“Our team has had an unwavering commitment to prioritize the health and safety of the entire Instacart community,” Nilam Ganenthiran, president of Instacart, said in a statement. “We’ve been evaluating the Covid-19 crisis minute-by-minute to provide real-time support for Instacart shoppers and customers.”
As for Monday’s action, “we’ve seen absolutely no impact to Instacart’s operations,” a company spokeswoman said.
Catch up: Here’s what else is happening.
See’s Candies, the California chocolatier, said in a statement on its website that it was halting production, just the second interruption in its 99-year history (the first time was during World War II). “In recognition of the guidance provided by local health authorities, See’s has suspended production and shipping of product,” the company said.
Facebook announced Monday that it would give out $25 million in grants to local news organizations and spend $75 million in marketing that will go to news outlets internationally. Campbell Brown, a Facebook vice president, acknowledged in an interview that the company, whose huge chunk of online ad revenue helped dent media companies’ business models in the first place, felt a “responsibility” to help out.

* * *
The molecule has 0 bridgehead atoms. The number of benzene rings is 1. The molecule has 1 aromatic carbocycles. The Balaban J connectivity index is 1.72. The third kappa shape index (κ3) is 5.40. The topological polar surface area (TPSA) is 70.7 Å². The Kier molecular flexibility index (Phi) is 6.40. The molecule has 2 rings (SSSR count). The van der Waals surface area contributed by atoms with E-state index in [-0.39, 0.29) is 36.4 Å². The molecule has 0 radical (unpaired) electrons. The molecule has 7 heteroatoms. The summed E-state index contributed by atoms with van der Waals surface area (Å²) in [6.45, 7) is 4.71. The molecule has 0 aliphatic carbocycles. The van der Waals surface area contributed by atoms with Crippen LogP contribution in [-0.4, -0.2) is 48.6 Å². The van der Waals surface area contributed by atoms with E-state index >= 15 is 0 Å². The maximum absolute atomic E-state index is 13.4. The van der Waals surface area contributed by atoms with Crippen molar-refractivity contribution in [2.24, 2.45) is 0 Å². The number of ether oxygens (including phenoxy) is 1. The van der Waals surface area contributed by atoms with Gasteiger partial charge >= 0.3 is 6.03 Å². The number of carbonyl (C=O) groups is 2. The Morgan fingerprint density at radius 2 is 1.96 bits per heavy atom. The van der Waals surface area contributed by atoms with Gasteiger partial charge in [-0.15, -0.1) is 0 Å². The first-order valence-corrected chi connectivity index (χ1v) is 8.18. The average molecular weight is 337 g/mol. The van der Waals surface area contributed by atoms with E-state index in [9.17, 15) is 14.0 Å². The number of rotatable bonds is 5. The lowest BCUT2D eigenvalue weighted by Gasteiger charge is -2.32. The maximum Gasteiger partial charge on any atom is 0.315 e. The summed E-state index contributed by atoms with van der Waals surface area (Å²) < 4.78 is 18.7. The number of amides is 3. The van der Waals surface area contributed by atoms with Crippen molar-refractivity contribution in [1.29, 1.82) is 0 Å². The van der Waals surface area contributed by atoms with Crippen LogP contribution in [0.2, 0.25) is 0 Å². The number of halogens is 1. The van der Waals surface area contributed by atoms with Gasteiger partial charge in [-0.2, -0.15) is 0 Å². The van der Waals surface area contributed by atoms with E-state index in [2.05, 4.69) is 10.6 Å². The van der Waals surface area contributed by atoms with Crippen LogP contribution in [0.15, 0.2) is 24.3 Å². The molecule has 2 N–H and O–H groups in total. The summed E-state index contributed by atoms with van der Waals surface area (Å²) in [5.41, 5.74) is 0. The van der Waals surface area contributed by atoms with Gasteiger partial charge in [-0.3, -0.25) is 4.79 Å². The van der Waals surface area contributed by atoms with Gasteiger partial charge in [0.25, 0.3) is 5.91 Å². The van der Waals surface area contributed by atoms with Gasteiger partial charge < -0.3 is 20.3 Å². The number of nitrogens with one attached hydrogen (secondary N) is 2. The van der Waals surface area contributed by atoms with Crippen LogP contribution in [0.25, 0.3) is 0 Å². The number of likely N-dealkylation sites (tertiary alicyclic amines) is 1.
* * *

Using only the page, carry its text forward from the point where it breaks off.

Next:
Disney joined other conglomerates in slashing salaries for executives by up to 30 percent. Bob Chapek, Disney’s new chief executive, said in a companywide email that he would take a 50 percent reduction and that Robert A. Iger, the executive chairman, would forgo his salary altogether, which totals $3 million annually according to securities filings.
Reporting was contributed by Matt Phillips, Stanley Reed, Kenneth P. Vogel, Jim Tankersley, Jeanna Smialek, Alexandra Stevenson, Matthew Goldstein, Sapna Maheshwari, Neal E. Boudette, Andrew Jacobs, Mary Williams Walsh, Conor Dougherty, Ben Casselman, Johnny Diaz, Tiffany May, Reed Abelson, Derrick Bryson Taylor, Damien Cave, Edmund Lee, Marc Tracy, Brooks Barnes, Nicholas Kulish, Sarah Kliff, Jessica Silver-Greenberg, Daniel Victor and Carlos Tejada.